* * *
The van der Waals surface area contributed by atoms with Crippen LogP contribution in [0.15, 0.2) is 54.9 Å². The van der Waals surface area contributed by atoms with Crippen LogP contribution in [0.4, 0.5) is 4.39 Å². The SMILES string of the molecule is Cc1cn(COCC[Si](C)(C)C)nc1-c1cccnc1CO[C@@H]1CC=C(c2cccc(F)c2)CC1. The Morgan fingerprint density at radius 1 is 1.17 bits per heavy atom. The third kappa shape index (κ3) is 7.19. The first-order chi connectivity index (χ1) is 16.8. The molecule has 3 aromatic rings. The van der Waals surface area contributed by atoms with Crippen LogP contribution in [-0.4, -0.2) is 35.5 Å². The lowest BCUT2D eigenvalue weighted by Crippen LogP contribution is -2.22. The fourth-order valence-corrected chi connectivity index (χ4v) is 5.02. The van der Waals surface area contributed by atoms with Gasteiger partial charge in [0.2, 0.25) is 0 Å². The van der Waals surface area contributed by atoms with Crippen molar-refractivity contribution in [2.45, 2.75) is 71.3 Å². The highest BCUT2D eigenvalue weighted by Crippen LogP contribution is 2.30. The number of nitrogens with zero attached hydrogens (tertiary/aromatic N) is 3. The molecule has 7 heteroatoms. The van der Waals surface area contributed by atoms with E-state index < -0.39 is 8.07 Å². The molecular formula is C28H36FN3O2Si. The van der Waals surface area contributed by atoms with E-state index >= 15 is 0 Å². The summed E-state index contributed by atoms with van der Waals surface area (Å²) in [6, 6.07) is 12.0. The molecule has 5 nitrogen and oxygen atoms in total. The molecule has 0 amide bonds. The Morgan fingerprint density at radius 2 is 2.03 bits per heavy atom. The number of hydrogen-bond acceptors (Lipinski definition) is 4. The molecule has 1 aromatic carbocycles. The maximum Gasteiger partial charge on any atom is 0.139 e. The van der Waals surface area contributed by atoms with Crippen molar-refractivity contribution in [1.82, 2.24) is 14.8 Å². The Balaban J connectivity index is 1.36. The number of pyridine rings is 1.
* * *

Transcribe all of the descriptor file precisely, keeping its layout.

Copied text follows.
The van der Waals surface area contributed by atoms with Crippen LogP contribution in [0.15, 0.2) is 54.9 Å². The van der Waals surface area contributed by atoms with Crippen LogP contribution in [0.4, 0.5) is 4.39 Å². The SMILES string of the molecule is Cc1cn(COCC[Si](C)(C)C)nc1-c1cccnc1CO[C@@H]1CC=C(c2cccc(F)c2)CC1. The Morgan fingerprint density at radius 1 is 1.17 bits per heavy atom. The third kappa shape index (κ3) is 7.19. The first-order chi connectivity index (χ1) is 16.8. The molecule has 3 aromatic rings. The van der Waals surface area contributed by atoms with Crippen LogP contribution in [-0.4, -0.2) is 35.5 Å². The lowest BCUT2D eigenvalue weighted by Crippen LogP contribution is -2.22. The fourth-order valence-corrected chi connectivity index (χ4v) is 5.02. The van der Waals surface area contributed by atoms with Gasteiger partial charge in [0.2, 0.25) is 0 Å². The van der Waals surface area contributed by atoms with Crippen molar-refractivity contribution in [2.45, 2.75) is 71.3 Å². The highest BCUT2D eigenvalue weighted by Crippen LogP contribution is 2.30. The number of nitrogens with zero attached hydrogens (tertiary/aromatic N) is 3. The molecule has 7 heteroatoms. The van der Waals surface area contributed by atoms with E-state index < -0.39 is 8.07 Å². The molecular formula is C28H36FN3O2Si. The van der Waals surface area contributed by atoms with E-state index >= 15 is 0 Å². The summed E-state index contributed by atoms with van der Waals surface area (Å²) in [6, 6.07) is 12.0. The molecule has 5 nitrogen and oxygen atoms in total. The molecule has 0 amide bonds. The Morgan fingerprint density at radius 2 is 2.03 bits per heavy atom. The number of hydrogen-bond acceptors (Lipinski definition) is 4. The molecule has 1 aromatic carbocycles. The maximum Gasteiger partial charge on any atom is 0.139 e. The van der Waals surface area contributed by atoms with Crippen molar-refractivity contribution in [1.82, 2.24) is 14.8 Å². The Balaban J connectivity index is 1.36. The number of pyridine rings is 1.